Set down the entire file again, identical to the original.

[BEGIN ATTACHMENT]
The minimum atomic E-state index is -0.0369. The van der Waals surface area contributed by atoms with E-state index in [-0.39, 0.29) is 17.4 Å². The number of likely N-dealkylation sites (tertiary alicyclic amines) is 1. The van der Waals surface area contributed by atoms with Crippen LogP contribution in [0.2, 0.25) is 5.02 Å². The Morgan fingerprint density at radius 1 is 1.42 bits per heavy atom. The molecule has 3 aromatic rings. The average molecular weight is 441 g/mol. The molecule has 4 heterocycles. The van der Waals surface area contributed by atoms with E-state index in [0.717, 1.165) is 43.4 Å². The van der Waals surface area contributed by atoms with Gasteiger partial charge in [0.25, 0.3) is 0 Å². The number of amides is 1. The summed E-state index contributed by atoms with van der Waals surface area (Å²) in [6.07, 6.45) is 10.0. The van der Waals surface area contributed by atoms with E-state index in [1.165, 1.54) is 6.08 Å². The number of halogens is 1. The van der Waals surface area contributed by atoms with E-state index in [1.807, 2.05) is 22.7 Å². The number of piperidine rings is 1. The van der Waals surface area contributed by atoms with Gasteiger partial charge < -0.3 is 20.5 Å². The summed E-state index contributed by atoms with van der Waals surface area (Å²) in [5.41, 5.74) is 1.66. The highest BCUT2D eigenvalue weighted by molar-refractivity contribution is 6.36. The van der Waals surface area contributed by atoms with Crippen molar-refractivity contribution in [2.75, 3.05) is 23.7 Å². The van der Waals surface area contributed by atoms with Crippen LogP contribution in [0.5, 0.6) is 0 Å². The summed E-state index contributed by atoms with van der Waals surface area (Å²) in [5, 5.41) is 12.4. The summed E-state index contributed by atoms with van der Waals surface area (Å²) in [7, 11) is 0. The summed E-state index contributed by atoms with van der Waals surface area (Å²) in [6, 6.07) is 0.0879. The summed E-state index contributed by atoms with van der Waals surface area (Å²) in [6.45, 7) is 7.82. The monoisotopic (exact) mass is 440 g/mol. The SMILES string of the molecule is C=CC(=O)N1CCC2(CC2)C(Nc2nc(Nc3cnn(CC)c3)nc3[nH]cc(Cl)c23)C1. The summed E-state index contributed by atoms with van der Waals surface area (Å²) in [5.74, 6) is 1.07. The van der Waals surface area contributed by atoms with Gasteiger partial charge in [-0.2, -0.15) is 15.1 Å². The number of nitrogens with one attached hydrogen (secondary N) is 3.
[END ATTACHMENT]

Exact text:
The minimum atomic E-state index is -0.0369. The van der Waals surface area contributed by atoms with E-state index in [-0.39, 0.29) is 17.4 Å². The number of likely N-dealkylation sites (tertiary alicyclic amines) is 1. The van der Waals surface area contributed by atoms with Crippen LogP contribution in [0.2, 0.25) is 5.02 Å². The Morgan fingerprint density at radius 1 is 1.42 bits per heavy atom. The molecule has 3 aromatic rings. The average molecular weight is 441 g/mol. The molecule has 4 heterocycles. The van der Waals surface area contributed by atoms with E-state index in [0.717, 1.165) is 43.4 Å². The van der Waals surface area contributed by atoms with Gasteiger partial charge in [0.25, 0.3) is 0 Å². The number of amides is 1. The summed E-state index contributed by atoms with van der Waals surface area (Å²) in [6.07, 6.45) is 10.0. The van der Waals surface area contributed by atoms with E-state index in [1.165, 1.54) is 6.08 Å². The number of halogens is 1. The van der Waals surface area contributed by atoms with E-state index in [1.807, 2.05) is 22.7 Å². The number of piperidine rings is 1. The van der Waals surface area contributed by atoms with Gasteiger partial charge < -0.3 is 20.5 Å². The summed E-state index contributed by atoms with van der Waals surface area (Å²) in [5.41, 5.74) is 1.66. The highest BCUT2D eigenvalue weighted by molar-refractivity contribution is 6.36. The van der Waals surface area contributed by atoms with Crippen molar-refractivity contribution in [2.75, 3.05) is 23.7 Å². The van der Waals surface area contributed by atoms with Crippen LogP contribution in [0.5, 0.6) is 0 Å². The summed E-state index contributed by atoms with van der Waals surface area (Å²) in [5, 5.41) is 12.4. The summed E-state index contributed by atoms with van der Waals surface area (Å²) in [7, 11) is 0. The summed E-state index contributed by atoms with van der Waals surface area (Å²) in [6, 6.07) is 0.0879. The summed E-state index contributed by atoms with van der Waals surface area (Å²) in [6.45, 7) is 7.82. The monoisotopic (exact) mass is 440 g/mol. The SMILES string of the molecule is C=CC(=O)N1CCC2(CC2)C(Nc2nc(Nc3cnn(CC)c3)nc3[nH]cc(Cl)c23)C1. The summed E-state index contributed by atoms with van der Waals surface area (Å²) in [5.74, 6) is 1.07. The van der Waals surface area contributed by atoms with Gasteiger partial charge in [-0.2, -0.15) is 15.1 Å². The number of nitrogens with one attached hydrogen (secondary N) is 3.